Last weekend, I gave you my heart…

and, it got broken. A little bit.

I hit up both Southside Theatre Guild (Fairburn) and Newnan Theatre Company for their current shows.

At Southside, the show was the ever-lastin’ favorite, Steel Magnolias by Robert Harling, who is surely retired and is now living off his royalities from this script. Sure I’ve seen it. Of course. It’s a classic now, though I’m old enough (yikes) to remember the original production. And if by some weird hole in the universe you haven’t seen this show, well you need to. The all female cast of the show (unlike the movie) feature some of the best comic characters of the last few decades. I’ll say this for the Southside production, it was pretty well cast. Gloria Wright as Ouiser is the last to make her entrance but was oh so worth the wait. She’s the crazy, eccentric character that we love to hate to a T… and speaking of T’s, DeeDee Carr was a fine Truvy. Jane Hives as Clairee and Heather May as M’Lynn could have had more energy. Ellie Schwartz as Shelby had the energy but lacked focus. But Rebekah Larsh as Annelle presented an understated performance that was pretty spot-on. My biggest problem with this production – I’m gonna put on the shoulders of the director Will Evans.

We’ll call it the pitfall of directing a classic comedy. The script is funny. It’s got all these great lines and zingers. But comedy is hard, folks; it’s hard. And something I see over and over is the cast delivering a line and then pausing for the inevitable laugh that follows. This production was paced so slowly that it was frankly, deadly. The show’s got to move; this one got stuck under the dryer and stayed there. Though the set, designed by Drew Dayton, was just fine.

Then, over at Newnan it was THANKYOU JESUS a brand new show. Another comedy called Kong’s Night Out by Jack Neary. The premise is smart: what might have happened to the people involved and, a few that weren’t, on the night that King Kong is exhibited to the public. It’s a charming conceit and Mr. Neary makes the most of it. His characters are great too: the overbearing mother who’s also a strip tease artist, played very nicely by Sarah Lees; her boy, failed producer and purveyor of questionable theatrical taste; his wandering wife and a naive young niece. Oh, and there’s a literate gangster and a money man with the most bizarre accent I’ve ever heard – Swedish chef meets Beeker and neither of them can be understood. I’m serious – half the time I had no idea what Russ Moore as Sig Higginbottom was saying.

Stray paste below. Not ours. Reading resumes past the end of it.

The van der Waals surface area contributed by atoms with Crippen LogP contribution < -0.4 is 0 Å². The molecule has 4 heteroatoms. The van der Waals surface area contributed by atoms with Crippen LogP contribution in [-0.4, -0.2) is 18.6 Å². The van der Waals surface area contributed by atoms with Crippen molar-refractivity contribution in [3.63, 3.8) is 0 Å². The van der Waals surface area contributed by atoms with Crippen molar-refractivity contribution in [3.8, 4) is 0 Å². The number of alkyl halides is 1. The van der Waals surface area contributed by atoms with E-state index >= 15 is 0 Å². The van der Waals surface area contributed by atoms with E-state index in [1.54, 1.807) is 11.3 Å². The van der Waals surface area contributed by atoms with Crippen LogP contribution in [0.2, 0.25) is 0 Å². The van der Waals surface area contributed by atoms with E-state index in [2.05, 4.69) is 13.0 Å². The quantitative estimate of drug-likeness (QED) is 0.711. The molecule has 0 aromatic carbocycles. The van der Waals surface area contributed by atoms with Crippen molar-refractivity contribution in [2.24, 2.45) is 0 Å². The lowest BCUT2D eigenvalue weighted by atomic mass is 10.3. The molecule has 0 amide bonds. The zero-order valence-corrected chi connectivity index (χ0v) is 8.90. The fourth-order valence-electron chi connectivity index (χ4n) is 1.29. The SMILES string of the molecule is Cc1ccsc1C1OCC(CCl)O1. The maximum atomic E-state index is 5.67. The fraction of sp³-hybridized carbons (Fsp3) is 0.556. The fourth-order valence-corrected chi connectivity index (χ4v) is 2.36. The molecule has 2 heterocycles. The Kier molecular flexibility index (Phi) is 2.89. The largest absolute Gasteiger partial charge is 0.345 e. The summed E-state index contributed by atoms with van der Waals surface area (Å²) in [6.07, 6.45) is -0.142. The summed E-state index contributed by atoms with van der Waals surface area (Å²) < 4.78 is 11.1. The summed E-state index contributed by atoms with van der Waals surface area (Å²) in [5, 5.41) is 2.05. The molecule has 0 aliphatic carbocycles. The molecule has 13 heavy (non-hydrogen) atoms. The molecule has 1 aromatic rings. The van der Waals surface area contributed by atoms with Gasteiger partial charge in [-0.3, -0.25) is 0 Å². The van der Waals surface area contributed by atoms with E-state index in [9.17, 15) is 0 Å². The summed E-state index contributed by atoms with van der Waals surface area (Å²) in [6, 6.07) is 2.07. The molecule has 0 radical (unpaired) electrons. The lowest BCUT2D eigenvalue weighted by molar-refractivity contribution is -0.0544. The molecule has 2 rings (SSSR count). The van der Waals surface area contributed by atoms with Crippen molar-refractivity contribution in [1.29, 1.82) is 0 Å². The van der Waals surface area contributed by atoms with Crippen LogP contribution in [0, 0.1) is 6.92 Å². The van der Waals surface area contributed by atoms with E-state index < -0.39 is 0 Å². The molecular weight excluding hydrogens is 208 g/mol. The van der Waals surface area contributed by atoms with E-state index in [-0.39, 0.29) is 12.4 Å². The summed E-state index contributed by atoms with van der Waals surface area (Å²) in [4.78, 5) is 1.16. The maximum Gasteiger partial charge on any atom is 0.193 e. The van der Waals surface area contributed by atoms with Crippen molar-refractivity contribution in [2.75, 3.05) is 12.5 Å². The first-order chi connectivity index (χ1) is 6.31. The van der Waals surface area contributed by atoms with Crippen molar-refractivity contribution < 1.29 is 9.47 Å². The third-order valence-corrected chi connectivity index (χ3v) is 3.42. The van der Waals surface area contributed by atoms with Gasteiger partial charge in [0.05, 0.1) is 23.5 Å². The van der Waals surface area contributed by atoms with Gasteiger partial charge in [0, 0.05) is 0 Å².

Our ‘hero’ is Myron Siegel, erstwhile producer, ever hopeful for a hit. He’s onto a great idea but is about to be upstaged by Carl Dennam’s big new secret act and that’s Kong. Myron is nervously played by Josh Hendricks, who is a good actor; I’ve seen him do really good work before. Unfortunately, not here.

This show is in essence a bedroom farce, just one with a giant monkey. Doors slamming, people coming and going, narrow misses and mistaken meanings. The key to this kind of comedy is timing, of course. Entrances and exits and even dialogue have to be spot on and split second. Blocking has to be tightly directed, always relevant and there was far too much wandering around the stage to suit the scene.

Again, I’m going to put the responsibility for what was less than great on the director, Joseph Moore. This was a cast and crew that worked really hard – Absolutely fabulous set, Faith Farrell – but in the end it was a lot of running in place. I offer as proof that fact that the finest moment was the giant hand of Kong reaching in – yes, we all expected that and we weren’t disappointed, thank you – and the rest of the two hours was just waiting to get there.

Comedy is HARD.